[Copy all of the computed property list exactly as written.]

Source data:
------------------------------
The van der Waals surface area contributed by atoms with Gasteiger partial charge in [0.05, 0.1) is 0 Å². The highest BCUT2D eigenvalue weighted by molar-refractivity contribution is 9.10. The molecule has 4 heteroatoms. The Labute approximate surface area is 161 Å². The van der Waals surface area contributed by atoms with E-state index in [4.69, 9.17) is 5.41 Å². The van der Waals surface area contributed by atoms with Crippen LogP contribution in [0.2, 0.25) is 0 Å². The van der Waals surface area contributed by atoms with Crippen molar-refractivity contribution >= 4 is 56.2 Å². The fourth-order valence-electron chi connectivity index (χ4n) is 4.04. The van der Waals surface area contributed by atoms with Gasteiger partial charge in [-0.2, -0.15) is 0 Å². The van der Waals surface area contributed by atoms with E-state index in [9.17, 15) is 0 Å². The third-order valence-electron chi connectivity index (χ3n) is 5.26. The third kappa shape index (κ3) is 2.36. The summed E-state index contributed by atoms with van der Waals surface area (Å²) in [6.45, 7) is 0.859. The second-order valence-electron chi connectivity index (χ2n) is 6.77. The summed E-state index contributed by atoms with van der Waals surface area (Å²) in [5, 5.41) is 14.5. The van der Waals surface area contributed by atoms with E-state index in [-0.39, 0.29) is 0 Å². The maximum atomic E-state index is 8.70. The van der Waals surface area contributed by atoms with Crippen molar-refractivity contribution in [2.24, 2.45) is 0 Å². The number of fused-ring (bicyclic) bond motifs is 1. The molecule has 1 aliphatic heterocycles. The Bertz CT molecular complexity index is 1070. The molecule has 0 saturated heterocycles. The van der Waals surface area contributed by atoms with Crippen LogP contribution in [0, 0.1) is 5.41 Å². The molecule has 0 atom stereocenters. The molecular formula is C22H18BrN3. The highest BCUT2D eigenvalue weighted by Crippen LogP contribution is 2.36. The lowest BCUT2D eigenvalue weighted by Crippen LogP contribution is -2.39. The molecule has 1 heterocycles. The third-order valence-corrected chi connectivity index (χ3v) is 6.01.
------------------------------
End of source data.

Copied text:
The van der Waals surface area contributed by atoms with Gasteiger partial charge in [0.05, 0.1) is 0 Å². The highest BCUT2D eigenvalue weighted by molar-refractivity contribution is 9.10. The molecule has 4 heteroatoms. The Labute approximate surface area is 161 Å². The van der Waals surface area contributed by atoms with E-state index in [4.69, 9.17) is 5.41 Å². The van der Waals surface area contributed by atoms with Crippen LogP contribution in [0.2, 0.25) is 0 Å². The van der Waals surface area contributed by atoms with Crippen molar-refractivity contribution >= 4 is 56.2 Å². The fourth-order valence-electron chi connectivity index (χ4n) is 4.04. The van der Waals surface area contributed by atoms with Gasteiger partial charge in [-0.2, -0.15) is 0 Å². The van der Waals surface area contributed by atoms with E-state index in [9.17, 15) is 0 Å². The third-order valence-electron chi connectivity index (χ3n) is 5.26. The third kappa shape index (κ3) is 2.36. The summed E-state index contributed by atoms with van der Waals surface area (Å²) in [6.45, 7) is 0.859. The second-order valence-electron chi connectivity index (χ2n) is 6.77. The summed E-state index contributed by atoms with van der Waals surface area (Å²) in [5, 5.41) is 14.5. The van der Waals surface area contributed by atoms with E-state index in [-0.39, 0.29) is 0 Å². The maximum atomic E-state index is 8.70. The van der Waals surface area contributed by atoms with Crippen molar-refractivity contribution in [2.24, 2.45) is 0 Å². The number of fused-ring (bicyclic) bond motifs is 1. The molecule has 1 aliphatic heterocycles. The Bertz CT molecular complexity index is 1070. The molecule has 0 saturated heterocycles. The van der Waals surface area contributed by atoms with Crippen LogP contribution in [0, 0.1) is 5.41 Å². The molecule has 0 atom stereocenters. The molecular formula is C22H18BrN3. The highest BCUT2D eigenvalue weighted by Crippen LogP contribution is 2.36. The lowest BCUT2D eigenvalue weighted by Crippen LogP contribution is -2.39. The molecule has 1 heterocycles. The third-order valence-corrected chi connectivity index (χ3v) is 6.01.